Quantitative FDG PET/CT may help risk-stratify early-stage non-small cell lung cancer patients at risk for recurrence following anatomic resection
Original Article

Quantitative FDG PET/CT may help risk-stratify early-stage non-small cell lung cancer patients at risk for recurrence following anatomic resection

Stephanie Harmon1, Christopher W. Seder2, Song Chen1,3, Anne Traynor1, Robert Jeraj1, Justin D. Blasberg4

1Department of Medical Physics, University of Wisconsin, Madison, WI, USA; 2Department of Thoracic and Cardiovascular Surgery, Rush University Medical Center, Chicago, IL, USA; 3Department of Nuclear Medicine, The 1st Hospital of China Medical University, Shenyang 110016, China; 4Department of Surgery, Yale University, New Haven, CT, USA

Contributions: (I) Conception and design: All authors; (II) Administrative support: R Jeraj; (III) Provision of study materials or patients: None; (IV) Collection and assembly of data: S Harmon, R Jeraj, JD Blasberg; (V) Data analysis and interpretation: All authors; (VI) Manuscript writing: All authors; (VII) Final approval of manuscript: All authors.

Correspondence to: Justin D. Blasberg, MD. 330 Cedar Street, BB 205, New Haven, CT 06510, USA. Email: justin.blasberg@yale.edu.

Background: Preoperative identification of non-small cell lung cancer (NSCLC) patients at risk for disease recurrence has proven unreliable. The extraction of quantitative metrics from imaging based on tumor intensity and texture may enhanced disease characterization. This study evaluated tumor-specific 18F-fluorodeoxyglucose (18F-FDG) positron emission tomography/computerized tomography (PET/CT) uptake patterns and their association with disease recurrence in early-stage NSCLC.

Methods: Sixty-four stage I/II NSCLC patients who underwent anatomic resection between 2001 and 2014 were examined. Pathologically or radiographic confirmed disease recurrence within 5 years of resection comprised the study group. Quantitative imaging metrics were extracted within the primary tumor volume. Squamous cell carcinoma (SCC) (N=27) and adenocarcinoma (AC) (N=41) patients were compared using a Wilcoxon signed-rank test. Associations between imaging and clinical variables with 5-year disease-free survival (DFS) and overall survival (OS) were evaluated by Cox proportional-hazards regression.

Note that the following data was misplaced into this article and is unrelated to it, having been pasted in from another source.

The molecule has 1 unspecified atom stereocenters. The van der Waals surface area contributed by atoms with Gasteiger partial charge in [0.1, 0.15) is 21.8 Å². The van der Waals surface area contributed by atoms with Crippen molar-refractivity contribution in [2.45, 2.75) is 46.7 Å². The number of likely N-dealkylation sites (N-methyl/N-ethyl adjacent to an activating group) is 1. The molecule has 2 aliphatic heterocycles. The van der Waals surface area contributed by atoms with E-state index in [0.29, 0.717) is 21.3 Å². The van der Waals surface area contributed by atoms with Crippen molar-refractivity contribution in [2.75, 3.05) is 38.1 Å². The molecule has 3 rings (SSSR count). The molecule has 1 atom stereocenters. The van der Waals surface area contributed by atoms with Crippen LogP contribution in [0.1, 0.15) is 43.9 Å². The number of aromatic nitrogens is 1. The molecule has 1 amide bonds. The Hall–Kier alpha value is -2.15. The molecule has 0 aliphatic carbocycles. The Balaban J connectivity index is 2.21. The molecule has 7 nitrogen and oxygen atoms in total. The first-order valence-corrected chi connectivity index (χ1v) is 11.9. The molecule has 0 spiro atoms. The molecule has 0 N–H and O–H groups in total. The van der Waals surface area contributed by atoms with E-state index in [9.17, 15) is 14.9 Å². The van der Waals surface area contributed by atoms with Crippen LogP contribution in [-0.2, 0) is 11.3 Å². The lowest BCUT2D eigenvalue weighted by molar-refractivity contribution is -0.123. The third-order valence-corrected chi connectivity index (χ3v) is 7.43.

Results: Clinical and pathologic characteristics were similar between recurrence (N=34) and patients achieving 5-year DFS (N=30). Standardized uptake value (SUV)max and SUVmean varied significantly by histology, with SCC demonstrating higher uptake intensity and heterogeneity patterns. Entropy-grey-level co-occurrence matrix (GLCM) was a significant univariate predictor of DFS (HR =0.72, P=0.04) and OS (HR =0.65, P=0.007) independent of histology. Texture features showed higher predictive ability for DFS in SCC than AC. Pathologic node status and staging classification were the strongest clinical predictors of DFS, independent of histology.

Conclusions: Several imaging metrics correlate with increased risk for disease recurrence in early-stage NSCLC. The predictive ability of imaging was strongest when patients are stratified by histology. The incorporation of 18F-FDG PET/CT texture features with preoperative risk factors and tumor characteristics may improve identification of high-risk patients.

Keywords: Positron emission tomography (PET); quantitative imaging; early-stage non-small cell lung cancer (early-stage NSCLC); surgical resection; clinical outcome


Submitted Jan 14, 2019. Accepted for publication Apr 03, 2019.

doi: 10.21037/jtd.2019.04.46


Introduction